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President Trump: Remember The Snake

"I saved you, " cried the woman
"And you've bitten me, but why?
You know your bite is poisonous and now I'm going to die"
"Oh shut up, silly woman, " said the reptile with a grin
"You knew damn well I was a snake before you took me in”

From “The Snake” by Oscar Brown Jr. performed by Al Wilson

Donald Trump reads The SnakeDuring the recent presidential campaign, then-candidate Donald Trump occasionally used the lyrics of Oscar Brown Jr.’s The Snake, a minor soul hit for Al Wilson in the 1970s, to illustrate the point that accepting Muslim immigrants was dangerous to the safety of Americans and the future stability of constitutional liberty in America.

You can view a clip of Donald Trump’s use of the Snake metaphor through this link.

However, the President does not yet seem to grasp that the same metaphor applies to accepting establishment Republicans into his councils in the hope that they will adopt and advance his anti-establishment agenda.

And there is no better example of the veracity of this metaphor than the coming train wreck of Speaker Paul Ryan’s non-repeal and non-replacement of Obamacare – one of the President’s central campaign promises.

Obamacare 2.0, Rinocare or Ryancare, whatever you call it, the bill is actually worse than Obamacare in many respects, and it is all being done behind closed doors using budget reconciliation, not open debate and amendments.

Setting aside the illegal alien subsidies, the key problem with the draft House health care bill is that it fails to correct the features of Obamacare that drove up health insurance costs observed Edmund Haislmaier of the Heritage Foundation.

Instead, it mainly tweaks Obamacare’s financing and subsidy structure.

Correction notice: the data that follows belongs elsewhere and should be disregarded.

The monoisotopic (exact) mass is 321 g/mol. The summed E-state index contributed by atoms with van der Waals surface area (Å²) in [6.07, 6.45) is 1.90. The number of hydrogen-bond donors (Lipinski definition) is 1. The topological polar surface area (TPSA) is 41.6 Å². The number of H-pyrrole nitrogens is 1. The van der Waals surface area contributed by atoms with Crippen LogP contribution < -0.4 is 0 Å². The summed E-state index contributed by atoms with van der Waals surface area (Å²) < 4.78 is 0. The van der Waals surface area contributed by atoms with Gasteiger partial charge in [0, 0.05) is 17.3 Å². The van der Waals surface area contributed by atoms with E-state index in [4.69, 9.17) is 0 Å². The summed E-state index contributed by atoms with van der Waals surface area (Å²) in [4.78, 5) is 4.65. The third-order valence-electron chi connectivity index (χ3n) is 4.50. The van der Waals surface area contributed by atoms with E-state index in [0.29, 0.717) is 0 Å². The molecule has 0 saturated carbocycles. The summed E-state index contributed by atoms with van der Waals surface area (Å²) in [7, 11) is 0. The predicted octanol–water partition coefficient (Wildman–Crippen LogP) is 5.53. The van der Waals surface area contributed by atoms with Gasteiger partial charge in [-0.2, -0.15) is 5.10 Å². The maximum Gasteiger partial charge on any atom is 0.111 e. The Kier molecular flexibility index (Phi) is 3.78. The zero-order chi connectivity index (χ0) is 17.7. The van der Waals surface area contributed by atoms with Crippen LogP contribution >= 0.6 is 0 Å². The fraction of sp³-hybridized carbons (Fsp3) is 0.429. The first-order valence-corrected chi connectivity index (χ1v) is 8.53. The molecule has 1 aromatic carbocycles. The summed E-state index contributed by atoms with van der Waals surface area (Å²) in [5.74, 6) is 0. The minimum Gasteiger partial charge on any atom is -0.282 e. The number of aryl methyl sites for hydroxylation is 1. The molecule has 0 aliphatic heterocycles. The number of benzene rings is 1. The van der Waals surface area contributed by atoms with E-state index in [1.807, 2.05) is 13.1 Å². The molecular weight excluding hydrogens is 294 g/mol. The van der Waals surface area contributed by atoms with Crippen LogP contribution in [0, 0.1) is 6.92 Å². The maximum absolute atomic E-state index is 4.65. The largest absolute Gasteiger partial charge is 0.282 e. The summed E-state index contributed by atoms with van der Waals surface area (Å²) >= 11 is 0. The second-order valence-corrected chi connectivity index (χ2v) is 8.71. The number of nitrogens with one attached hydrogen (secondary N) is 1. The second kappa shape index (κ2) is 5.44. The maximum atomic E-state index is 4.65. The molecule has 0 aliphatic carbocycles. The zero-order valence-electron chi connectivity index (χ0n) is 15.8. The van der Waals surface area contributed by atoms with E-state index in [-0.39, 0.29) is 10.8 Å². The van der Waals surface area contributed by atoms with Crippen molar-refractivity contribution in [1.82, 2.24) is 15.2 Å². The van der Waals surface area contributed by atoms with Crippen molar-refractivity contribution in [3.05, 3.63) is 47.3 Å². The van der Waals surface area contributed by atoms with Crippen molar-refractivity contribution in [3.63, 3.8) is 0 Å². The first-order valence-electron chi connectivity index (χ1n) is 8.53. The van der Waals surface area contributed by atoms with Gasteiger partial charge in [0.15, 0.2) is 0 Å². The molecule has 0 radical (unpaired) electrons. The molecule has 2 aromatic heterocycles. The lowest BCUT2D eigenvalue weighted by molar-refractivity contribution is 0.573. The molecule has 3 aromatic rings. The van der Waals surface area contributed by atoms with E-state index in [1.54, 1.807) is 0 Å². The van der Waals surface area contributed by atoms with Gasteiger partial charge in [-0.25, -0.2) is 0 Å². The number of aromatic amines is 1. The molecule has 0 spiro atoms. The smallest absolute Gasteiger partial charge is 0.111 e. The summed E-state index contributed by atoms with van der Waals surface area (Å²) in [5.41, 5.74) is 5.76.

Rather than repeal and replace Obamacare, the bill focuses on protecting those who gained subsidized coverage through the law’s exchange subsidies and Medicaid expansion, while failing to correct Obamacare’s misguided insurance regulations that drove up premiums for Americans buying coverage without government subsidies.

Haislmaier says about 22 million individuals currently receive subsidized health coverage through the exchanges (8 million) and the Medicaid expansion (14 million). For them, Obamacare’s higher insurance costs are offset by the law’s subsidies.

However, that is not the case for another group of about 25 million Americans with unsubsidized individual-market coverage (10 million people) or small-employer plans (at least another 15 million people).

Those 25 million are the ones who most need relief from Obamacare, and have the strongest motivation to politically support repeal and replace. Haislmaier points out that their real-life experience of Obamacare has basically been “all pain, no gain,” as they have been subjected to significant premium increases and coverage dislocations with no offsetting subsidies.

Unfortunately, the draft House bill provides no meaningful relief for that group that is most adversely affected by Obamacare and most supportive of repeal – and most likely to have voted for President Trump.

Instead, the draft bill leaves Obamacare’s costly insurance regulations in place, and attempts to offset those costs with even more subsidies. The draft bill’s new “Patient and State Stability Fund” is particularly problematic. That program would provide grants to states of up to a total of $100 billion over the nine years 2018-2026 – in essence substituting new Ryancare funding for old Obamacare funding.

What’s the bottom line?

It is clear to us, and many other conservatives that Paul Ryan and the rest of the Capitol Hill Republican “leadership” never intended to repeal Obamacare – the many repeal votes while Obama was President were merely “show votes” taken to make it look like establishment Republicans opposed what they actually support; benefits for illegal aliens, massive entitlements and more big government.